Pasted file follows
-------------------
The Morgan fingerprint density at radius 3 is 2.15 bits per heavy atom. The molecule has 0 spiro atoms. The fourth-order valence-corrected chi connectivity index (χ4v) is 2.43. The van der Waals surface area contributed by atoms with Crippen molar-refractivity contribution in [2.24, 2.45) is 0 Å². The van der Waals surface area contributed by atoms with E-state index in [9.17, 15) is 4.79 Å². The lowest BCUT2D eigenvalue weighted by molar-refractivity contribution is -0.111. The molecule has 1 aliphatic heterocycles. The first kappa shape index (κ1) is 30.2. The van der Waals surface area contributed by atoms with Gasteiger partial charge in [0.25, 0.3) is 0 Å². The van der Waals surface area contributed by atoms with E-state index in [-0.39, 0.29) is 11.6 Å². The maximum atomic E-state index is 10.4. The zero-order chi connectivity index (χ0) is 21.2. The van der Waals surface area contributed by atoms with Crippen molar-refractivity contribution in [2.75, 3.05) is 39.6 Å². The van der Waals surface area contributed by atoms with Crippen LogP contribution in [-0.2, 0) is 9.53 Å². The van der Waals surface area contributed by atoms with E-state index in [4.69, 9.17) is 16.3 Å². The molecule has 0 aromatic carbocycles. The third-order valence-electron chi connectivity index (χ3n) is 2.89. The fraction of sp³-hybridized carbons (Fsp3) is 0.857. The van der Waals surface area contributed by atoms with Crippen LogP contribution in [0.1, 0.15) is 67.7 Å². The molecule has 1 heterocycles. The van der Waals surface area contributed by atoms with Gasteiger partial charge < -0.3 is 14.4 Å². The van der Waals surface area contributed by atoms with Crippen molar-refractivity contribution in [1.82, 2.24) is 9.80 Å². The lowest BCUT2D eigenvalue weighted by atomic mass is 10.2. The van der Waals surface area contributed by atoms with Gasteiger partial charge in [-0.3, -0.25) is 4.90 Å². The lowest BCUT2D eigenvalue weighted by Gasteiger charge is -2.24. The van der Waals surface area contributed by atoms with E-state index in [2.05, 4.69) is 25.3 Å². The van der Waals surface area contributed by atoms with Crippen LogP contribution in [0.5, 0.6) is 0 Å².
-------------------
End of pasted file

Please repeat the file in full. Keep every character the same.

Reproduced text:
The Morgan fingerprint density at radius 3 is 2.15 bits per heavy atom. The molecule has 0 spiro atoms. The fourth-order valence-corrected chi connectivity index (χ4v) is 2.43. The van der Waals surface area contributed by atoms with Crippen molar-refractivity contribution in [2.24, 2.45) is 0 Å². The van der Waals surface area contributed by atoms with E-state index in [9.17, 15) is 4.79 Å². The lowest BCUT2D eigenvalue weighted by molar-refractivity contribution is -0.111. The molecule has 1 aliphatic heterocycles. The first kappa shape index (κ1) is 30.2. The van der Waals surface area contributed by atoms with Gasteiger partial charge in [0.25, 0.3) is 0 Å². The van der Waals surface area contributed by atoms with E-state index in [-0.39, 0.29) is 11.6 Å². The maximum atomic E-state index is 10.4. The zero-order chi connectivity index (χ0) is 21.2. The van der Waals surface area contributed by atoms with Crippen molar-refractivity contribution in [2.75, 3.05) is 39.6 Å². The van der Waals surface area contributed by atoms with Crippen LogP contribution in [-0.2, 0) is 9.53 Å². The van der Waals surface area contributed by atoms with E-state index in [4.69, 9.17) is 16.3 Å². The molecule has 0 aromatic carbocycles. The third-order valence-electron chi connectivity index (χ3n) is 2.89. The fraction of sp³-hybridized carbons (Fsp3) is 0.857. The van der Waals surface area contributed by atoms with Crippen LogP contribution in [0.1, 0.15) is 67.7 Å². The molecule has 1 heterocycles. The van der Waals surface area contributed by atoms with Gasteiger partial charge < -0.3 is 14.4 Å². The van der Waals surface area contributed by atoms with Crippen molar-refractivity contribution in [1.82, 2.24) is 9.80 Å². The lowest BCUT2D eigenvalue weighted by atomic mass is 10.2. The van der Waals surface area contributed by atoms with Gasteiger partial charge in [-0.3, -0.25) is 4.90 Å². The lowest BCUT2D eigenvalue weighted by Gasteiger charge is -2.24. The van der Waals surface area contributed by atoms with E-state index in [2.05, 4.69) is 25.3 Å². The van der Waals surface area contributed by atoms with Crippen LogP contribution in [0.5, 0.6) is 0 Å².